Comrade MH is convinced that by developing its analysis to assimilate the full consequences of the period opened up by 1989 the ICC has changed its position on the class struggle:
“The ICC has concluded that in the phase of decomposition the concept of a ‘historic course’ is no longer valid. In other words, it no longer defends the position that there is a ‘course towards class confrontations’.
Why? Because it has now concluded that in the phase of decomposition the balance of class forces is no longer the determining factor in “the general dynamics of capitalist society”.
And why is this? Because today, “Whatever the balance of forces, world war is no longer on the agenda, but capitalism will continue to sink into decay”
The above explanation of the reasons for the evolution of our analysis does not call into question the vital importance of the balance of class forces for the future of humanity. The inner laws of decomposing capitalism are driving capitalist society ever deeper into worsening economic crisis, imperialist wars, social decay. The only force in society capable of stopping this insanity is the proletariat and its revolutionary struggle. This point is emphasised in all the reports and resolutions adopted by the 23rd Congress.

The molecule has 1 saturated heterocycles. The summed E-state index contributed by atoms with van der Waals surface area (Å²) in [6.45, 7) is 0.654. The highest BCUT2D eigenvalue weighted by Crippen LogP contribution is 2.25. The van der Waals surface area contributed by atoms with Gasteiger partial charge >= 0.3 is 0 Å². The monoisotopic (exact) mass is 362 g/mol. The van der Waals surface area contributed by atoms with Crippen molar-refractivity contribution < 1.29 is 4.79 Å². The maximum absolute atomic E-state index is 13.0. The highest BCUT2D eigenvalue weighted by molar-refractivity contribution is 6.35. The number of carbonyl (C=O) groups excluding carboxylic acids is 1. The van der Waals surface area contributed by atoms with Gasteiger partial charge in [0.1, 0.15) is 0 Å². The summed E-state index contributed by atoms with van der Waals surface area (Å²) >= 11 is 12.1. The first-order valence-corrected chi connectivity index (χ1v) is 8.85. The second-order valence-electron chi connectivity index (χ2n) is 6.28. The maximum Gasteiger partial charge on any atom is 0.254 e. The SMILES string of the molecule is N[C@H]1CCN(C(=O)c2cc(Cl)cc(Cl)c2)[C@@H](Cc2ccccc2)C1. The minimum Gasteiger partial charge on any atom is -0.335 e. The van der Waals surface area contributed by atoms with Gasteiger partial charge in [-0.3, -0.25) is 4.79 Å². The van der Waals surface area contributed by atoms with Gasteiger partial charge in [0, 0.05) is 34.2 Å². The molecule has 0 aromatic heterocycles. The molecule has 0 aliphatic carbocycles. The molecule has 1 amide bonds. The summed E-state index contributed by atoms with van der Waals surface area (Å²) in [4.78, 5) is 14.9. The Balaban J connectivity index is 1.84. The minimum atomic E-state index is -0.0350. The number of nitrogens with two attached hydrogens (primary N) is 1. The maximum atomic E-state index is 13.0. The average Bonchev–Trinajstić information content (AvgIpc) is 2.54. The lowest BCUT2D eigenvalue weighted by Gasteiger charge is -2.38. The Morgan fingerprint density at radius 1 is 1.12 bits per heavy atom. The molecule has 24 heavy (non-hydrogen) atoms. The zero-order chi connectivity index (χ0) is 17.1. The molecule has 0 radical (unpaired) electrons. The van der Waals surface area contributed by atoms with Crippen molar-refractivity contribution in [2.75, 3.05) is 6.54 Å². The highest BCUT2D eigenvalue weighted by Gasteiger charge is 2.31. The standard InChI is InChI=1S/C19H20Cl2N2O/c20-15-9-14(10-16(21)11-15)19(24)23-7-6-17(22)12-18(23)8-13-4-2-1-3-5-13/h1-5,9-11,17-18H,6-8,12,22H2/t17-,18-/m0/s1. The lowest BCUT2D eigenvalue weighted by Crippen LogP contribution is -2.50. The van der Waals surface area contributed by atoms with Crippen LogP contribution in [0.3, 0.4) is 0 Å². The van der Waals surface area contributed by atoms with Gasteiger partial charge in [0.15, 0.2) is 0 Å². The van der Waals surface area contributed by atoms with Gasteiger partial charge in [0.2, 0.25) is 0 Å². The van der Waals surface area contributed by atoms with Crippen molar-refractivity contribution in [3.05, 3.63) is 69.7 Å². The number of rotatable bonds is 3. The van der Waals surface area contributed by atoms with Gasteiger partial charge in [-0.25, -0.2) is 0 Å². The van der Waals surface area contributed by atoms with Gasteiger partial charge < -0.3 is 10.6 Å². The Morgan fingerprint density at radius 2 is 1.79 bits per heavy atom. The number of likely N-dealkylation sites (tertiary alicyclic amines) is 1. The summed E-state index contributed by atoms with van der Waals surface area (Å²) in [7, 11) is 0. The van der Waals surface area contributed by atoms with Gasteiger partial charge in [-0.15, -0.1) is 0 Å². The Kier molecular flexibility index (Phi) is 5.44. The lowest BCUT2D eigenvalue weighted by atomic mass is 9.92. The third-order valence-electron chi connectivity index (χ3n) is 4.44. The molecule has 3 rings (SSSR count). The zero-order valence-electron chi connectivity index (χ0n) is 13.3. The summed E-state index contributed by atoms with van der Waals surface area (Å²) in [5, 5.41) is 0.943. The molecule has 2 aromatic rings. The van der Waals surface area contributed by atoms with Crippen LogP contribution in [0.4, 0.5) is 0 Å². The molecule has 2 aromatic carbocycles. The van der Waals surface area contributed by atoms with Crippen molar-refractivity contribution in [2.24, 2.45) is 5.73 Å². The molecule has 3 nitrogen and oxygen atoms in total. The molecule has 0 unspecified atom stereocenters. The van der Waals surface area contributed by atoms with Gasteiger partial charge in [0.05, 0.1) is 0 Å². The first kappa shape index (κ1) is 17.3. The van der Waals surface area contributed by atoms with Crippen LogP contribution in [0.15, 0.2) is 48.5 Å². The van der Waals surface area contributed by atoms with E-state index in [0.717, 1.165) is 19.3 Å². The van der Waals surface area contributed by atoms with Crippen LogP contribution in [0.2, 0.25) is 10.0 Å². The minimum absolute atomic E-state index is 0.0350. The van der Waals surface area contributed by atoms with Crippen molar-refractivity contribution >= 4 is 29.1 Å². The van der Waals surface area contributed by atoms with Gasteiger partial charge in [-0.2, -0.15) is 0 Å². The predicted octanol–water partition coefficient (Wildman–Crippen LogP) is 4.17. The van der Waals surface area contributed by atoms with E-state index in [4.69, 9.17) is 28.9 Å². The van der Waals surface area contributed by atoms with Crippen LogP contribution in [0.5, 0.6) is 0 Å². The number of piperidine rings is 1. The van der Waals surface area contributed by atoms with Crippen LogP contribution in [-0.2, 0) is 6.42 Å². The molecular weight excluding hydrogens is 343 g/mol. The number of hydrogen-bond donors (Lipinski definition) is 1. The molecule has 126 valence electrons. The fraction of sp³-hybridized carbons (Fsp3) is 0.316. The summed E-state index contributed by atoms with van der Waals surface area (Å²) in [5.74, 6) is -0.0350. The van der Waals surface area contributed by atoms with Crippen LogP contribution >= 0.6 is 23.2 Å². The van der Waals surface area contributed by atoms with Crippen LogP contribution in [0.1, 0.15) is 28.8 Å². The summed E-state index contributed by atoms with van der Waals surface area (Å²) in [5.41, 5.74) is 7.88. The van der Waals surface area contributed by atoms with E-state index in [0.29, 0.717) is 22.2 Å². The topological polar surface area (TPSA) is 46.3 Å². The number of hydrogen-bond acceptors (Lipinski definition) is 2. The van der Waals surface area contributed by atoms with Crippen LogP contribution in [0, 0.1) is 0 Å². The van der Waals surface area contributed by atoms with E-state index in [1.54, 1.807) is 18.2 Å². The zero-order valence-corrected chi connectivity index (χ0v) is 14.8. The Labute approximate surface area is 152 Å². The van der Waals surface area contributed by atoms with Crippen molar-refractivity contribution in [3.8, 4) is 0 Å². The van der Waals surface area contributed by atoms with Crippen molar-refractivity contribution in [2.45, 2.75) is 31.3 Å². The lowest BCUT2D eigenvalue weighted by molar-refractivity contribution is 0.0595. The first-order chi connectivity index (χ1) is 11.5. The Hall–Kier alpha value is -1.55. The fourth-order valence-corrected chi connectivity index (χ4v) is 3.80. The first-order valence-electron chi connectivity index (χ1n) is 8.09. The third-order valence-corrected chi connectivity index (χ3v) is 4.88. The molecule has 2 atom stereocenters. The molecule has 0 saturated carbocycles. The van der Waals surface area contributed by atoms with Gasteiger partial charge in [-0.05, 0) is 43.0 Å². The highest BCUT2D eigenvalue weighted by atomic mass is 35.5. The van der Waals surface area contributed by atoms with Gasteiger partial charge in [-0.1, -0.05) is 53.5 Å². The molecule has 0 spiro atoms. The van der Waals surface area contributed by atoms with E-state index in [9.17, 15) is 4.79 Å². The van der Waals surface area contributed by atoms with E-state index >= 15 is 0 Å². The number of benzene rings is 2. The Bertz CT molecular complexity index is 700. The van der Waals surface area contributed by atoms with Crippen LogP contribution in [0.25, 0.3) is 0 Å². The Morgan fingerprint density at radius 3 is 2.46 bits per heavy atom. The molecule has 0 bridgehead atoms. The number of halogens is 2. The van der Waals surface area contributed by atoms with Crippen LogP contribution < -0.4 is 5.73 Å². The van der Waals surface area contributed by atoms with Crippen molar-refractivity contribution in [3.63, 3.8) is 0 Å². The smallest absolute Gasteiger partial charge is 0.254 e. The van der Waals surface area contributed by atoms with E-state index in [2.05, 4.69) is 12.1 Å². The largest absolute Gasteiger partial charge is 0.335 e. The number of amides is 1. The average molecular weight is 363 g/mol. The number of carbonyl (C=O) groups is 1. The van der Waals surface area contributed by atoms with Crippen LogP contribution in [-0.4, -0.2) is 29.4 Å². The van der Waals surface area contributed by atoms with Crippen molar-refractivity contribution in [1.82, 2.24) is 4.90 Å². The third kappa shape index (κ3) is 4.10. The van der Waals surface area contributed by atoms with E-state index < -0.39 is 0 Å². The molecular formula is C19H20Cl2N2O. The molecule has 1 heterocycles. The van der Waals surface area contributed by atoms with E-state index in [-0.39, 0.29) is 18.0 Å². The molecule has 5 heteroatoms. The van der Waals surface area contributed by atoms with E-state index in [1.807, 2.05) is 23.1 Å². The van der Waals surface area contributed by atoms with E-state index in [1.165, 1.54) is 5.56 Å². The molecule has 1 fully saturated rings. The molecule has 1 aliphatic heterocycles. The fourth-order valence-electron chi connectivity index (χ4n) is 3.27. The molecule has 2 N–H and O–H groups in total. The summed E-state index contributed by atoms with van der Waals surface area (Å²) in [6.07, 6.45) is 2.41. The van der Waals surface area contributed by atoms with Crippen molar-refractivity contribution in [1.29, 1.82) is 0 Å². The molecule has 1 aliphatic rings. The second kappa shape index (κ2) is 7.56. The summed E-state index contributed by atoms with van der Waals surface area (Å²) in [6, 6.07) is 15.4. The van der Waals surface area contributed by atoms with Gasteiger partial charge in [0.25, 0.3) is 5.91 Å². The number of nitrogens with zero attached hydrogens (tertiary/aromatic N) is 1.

The question of the ability of the proletariat to develop its struggle still clearly contains the perspective of the potential for the proletariat to eventually develop its struggle towards decisive confrontations with the ruling class. Decisive because they will involve massive struggles by the proletariat marked by tendencies towards self-organisation, a developing class consciouss focused on a growing understanding that it is the proletariat that holds the future of humanity in its hands. If these struggles are organised by workers’ assemblies which regroup the class across all boundries and which look towards spreading them to other countries, then the possiblity of the proletariat engaging in revolutionary struggles will be a reality.